The Court of Appeals for the Third Circuit affirmed Smith's convictions and sentences. See United States v. Smith, 282 F.Appx. 143 (3d Cir. 2008). Smith filed a petition for a writ of certiorari, which the United States Supreme Court denied. See Smith v. United States, 129 S.Ct. 278 (2008).

Smith timely filed a§ 2255 motion in July 2009 (D.I. 132), and an amended§ 2255 motion in October 2009. (D.I. 148) The government filed a response in opposition, to which Smith filed a reply. (D.I. 159; D.I. 167)

After reviewing these filings, the court determined that all but a portion of claim two of the § 2255 motion should be denied without an evidentiary hearing. However, the court concluded that an evidentiary hearing was required in order to properly consider the portion of claim two alleging ineffective assistance on the part of Ray Radulski, Esquire, for failing to communicate a formal plea offer to Smith. As such, in a memorandum opinion and order dated September 10, 2012, the court denied as meritless all of Smith's claims except for the portion of claim two alleging that Mr. Radulski provided ineffective assistance. (D.I. 185) The court also issued an order requesting an evidentiary hearing on the one remaining claim, and ordered that counsel be appointed to represent Smith during the proceeding. Id.

This court held an evidentiary hearing on November 13, 2012, at which Smith's former counsel Mr. Radulski testified, as well as three of Smith's friends and/or relatives: Jasmine Watkins, Tamika Brown, and Howard Porter. (D.I. 190) The evidentiary hearing was continued and completed on June 27, 2013, at which Smith testified, along with his former initial counsel Eleni Kousoulis. Jasmine Watkins was also recalled to testify. (D.I. 196)

Thereafter, Smith filed a brief in support of the § 2255 motion, the government filed a response, and Smith filed a reply. Briefing was completed on June 13, 2014. The case is ready for review.


In the sole remaining issue presently pending before the court, Smith contends that Mr. Radulski provided ineffective assistance by failing to inform him of a formal favorable plea offer from the government.[1] In order to prevail this claim, Smith must satisfy the two-pronged standard articulated in Strickland v. Washington, 466 U.S. 668 (1984). Under the first Strickland prong, Smith must demonstrate that "counsel's representation fell below an objective standard of reasonableness, " with reasonableness being judged under professional norms prevailing at the time counsel rendered assistance. Strickland, 466 U.S. at 688. Under the second Strickland prong, Smith must demonstrate a reasonable probability that, but for counsel's error, the outcome of the proceeding would have been different. Id. at 694; United States v. Nahodil, 36 F.3d 323, 326 (3d Cir. 1994). Although not insurmountable, the Strickland standard is highly demanding and leads to a strong presumption that counsel's representation was professionally reasonable. Strickland, 466 U.S. at 689.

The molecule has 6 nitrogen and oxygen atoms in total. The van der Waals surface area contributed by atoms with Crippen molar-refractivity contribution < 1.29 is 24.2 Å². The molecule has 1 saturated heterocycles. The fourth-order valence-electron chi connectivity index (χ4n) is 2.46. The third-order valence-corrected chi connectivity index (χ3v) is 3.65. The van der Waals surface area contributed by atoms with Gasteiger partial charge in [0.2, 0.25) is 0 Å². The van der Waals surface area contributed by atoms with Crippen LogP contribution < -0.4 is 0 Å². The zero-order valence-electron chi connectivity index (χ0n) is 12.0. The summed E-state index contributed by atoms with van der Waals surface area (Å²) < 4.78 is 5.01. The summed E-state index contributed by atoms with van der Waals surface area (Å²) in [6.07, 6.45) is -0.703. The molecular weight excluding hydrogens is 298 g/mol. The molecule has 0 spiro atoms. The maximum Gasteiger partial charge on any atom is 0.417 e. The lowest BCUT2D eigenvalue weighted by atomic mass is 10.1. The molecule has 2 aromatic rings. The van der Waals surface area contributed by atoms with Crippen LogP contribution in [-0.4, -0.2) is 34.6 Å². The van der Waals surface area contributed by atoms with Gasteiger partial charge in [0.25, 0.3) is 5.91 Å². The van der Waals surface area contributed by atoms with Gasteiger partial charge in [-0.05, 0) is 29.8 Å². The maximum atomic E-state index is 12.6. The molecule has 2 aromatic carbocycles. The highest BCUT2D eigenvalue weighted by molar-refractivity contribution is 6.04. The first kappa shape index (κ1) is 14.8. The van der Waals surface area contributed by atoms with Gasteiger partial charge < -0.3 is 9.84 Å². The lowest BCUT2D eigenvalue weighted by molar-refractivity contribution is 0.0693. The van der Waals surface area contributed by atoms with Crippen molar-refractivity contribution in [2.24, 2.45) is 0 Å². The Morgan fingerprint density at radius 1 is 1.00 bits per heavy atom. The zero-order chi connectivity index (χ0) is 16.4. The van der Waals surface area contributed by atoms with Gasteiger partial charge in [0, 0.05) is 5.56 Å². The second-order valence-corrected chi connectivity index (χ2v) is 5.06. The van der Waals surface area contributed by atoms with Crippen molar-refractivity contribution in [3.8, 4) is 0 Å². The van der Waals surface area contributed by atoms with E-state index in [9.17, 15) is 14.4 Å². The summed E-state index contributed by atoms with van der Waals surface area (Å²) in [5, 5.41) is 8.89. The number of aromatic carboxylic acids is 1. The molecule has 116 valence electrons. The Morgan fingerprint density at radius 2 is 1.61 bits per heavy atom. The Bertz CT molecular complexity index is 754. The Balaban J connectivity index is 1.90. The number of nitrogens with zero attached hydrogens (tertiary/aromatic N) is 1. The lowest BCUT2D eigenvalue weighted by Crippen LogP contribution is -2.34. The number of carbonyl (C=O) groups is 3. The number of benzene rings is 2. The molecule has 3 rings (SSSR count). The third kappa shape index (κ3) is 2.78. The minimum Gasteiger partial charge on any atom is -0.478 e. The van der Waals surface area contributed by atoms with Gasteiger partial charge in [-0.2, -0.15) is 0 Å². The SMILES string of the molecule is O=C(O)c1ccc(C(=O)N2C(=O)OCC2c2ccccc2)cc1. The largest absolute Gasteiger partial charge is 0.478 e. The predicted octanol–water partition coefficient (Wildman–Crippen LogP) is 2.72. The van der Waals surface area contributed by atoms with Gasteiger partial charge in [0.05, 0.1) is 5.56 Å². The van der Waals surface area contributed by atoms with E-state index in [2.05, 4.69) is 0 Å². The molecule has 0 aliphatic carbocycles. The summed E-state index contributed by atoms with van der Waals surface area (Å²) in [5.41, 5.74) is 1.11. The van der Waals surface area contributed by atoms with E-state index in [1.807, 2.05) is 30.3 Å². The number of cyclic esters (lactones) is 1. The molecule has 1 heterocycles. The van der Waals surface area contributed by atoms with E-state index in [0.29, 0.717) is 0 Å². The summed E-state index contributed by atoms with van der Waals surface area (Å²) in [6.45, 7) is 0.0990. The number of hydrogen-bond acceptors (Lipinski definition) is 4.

"Claims of ineffective assistance of counsel in the plea bargain context are governed by the two-part test set forth in Strickland." Missouri v. Frye, 132 S.Ct. 1399, 1405 (2012). It is now well-settled that defense counsel's failure to communicate a formal plea offer to the defendant constitutes deficient performance under Strickland. Id. at 1408. In turn, a defendant establishes prejudice from defense counsel's failure to communicate a formal plea by demonstrating: (1) a reasonable probability that he "would have accepted the earlier plea offer had [he] been afforded effective assistance of counsel"; (2) a reasonable probability that the prosecution would not have withdrawn the offer and the trial court would not have refused to accept the plea agreement; and (3) a "reasonable probability that the end result of the criminal process would have been more favorable by reason of a plea to a lesser charge or a sentence of less prison time." Id. at 1408-10. For the reasons that follow, the court finds that Smith has satisfied this standard.

A. First Prong: Deficient Performance

The only evidence the government presents to support an inference that Smith was notified of the existence of the plea offer is Mr. Radulski's testimony regarding: (1) his overall practice of informing his clients about plea offers; (2) Mr. Radulski's notes from his first meeting with Smith on April 19, 2006; and (3) Mr. Radulski's daytimer reference to a telephone conference on August 7, 2006 with Christopher Burke, the Assistant United States Attorney ("former AUSA Burke") handling the case.

With respect to his overall practice regarding plea offers, Mr. Radulski testified that,

[t]o my knowledge, I have never not communicated a plea offer or a settlement offer in a civil case to a client. It's my obligation. It's one thing that the client always has the decision on, whether to plead or not or to ...